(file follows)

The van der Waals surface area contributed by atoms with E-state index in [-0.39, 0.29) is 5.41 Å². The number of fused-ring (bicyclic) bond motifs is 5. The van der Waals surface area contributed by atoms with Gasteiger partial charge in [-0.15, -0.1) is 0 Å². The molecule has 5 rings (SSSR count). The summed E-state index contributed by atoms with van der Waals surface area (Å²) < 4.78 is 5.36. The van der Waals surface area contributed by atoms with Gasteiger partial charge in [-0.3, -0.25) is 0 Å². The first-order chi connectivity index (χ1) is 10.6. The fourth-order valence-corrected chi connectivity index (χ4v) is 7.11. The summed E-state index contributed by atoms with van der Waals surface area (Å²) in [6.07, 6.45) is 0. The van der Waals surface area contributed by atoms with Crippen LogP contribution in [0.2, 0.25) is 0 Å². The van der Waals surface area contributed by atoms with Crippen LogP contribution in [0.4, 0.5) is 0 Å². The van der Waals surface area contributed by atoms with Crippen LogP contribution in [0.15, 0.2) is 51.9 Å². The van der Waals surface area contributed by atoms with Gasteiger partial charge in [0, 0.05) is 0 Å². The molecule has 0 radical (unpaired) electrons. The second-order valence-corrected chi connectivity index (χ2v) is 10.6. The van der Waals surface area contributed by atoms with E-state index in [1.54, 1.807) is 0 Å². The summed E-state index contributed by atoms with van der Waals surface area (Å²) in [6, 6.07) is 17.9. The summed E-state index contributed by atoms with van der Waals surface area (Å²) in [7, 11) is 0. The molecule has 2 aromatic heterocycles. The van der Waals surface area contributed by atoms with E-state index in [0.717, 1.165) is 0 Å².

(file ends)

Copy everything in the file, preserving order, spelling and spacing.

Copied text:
The van der Waals surface area contributed by atoms with E-state index in [-0.39, 0.29) is 5.41 Å². The number of fused-ring (bicyclic) bond motifs is 5. The van der Waals surface area contributed by atoms with Gasteiger partial charge in [-0.15, -0.1) is 0 Å². The molecule has 5 rings (SSSR count). The summed E-state index contributed by atoms with van der Waals surface area (Å²) < 4.78 is 5.36. The van der Waals surface area contributed by atoms with Gasteiger partial charge in [-0.3, -0.25) is 0 Å². The first-order chi connectivity index (χ1) is 10.6. The fourth-order valence-corrected chi connectivity index (χ4v) is 7.11. The summed E-state index contributed by atoms with van der Waals surface area (Å²) in [6.07, 6.45) is 0. The van der Waals surface area contributed by atoms with Crippen LogP contribution in [0.2, 0.25) is 0 Å². The van der Waals surface area contributed by atoms with Crippen LogP contribution in [0.4, 0.5) is 0 Å². The van der Waals surface area contributed by atoms with Crippen LogP contribution in [0.15, 0.2) is 51.9 Å². The van der Waals surface area contributed by atoms with Gasteiger partial charge in [0, 0.05) is 0 Å². The molecule has 0 radical (unpaired) electrons. The second-order valence-corrected chi connectivity index (χ2v) is 10.6. The van der Waals surface area contributed by atoms with E-state index in [1.54, 1.807) is 0 Å². The summed E-state index contributed by atoms with van der Waals surface area (Å²) in [6, 6.07) is 17.9. The summed E-state index contributed by atoms with van der Waals surface area (Å²) in [7, 11) is 0. The molecule has 2 aromatic heterocycles. The van der Waals surface area contributed by atoms with E-state index in [0.717, 1.165) is 0 Å².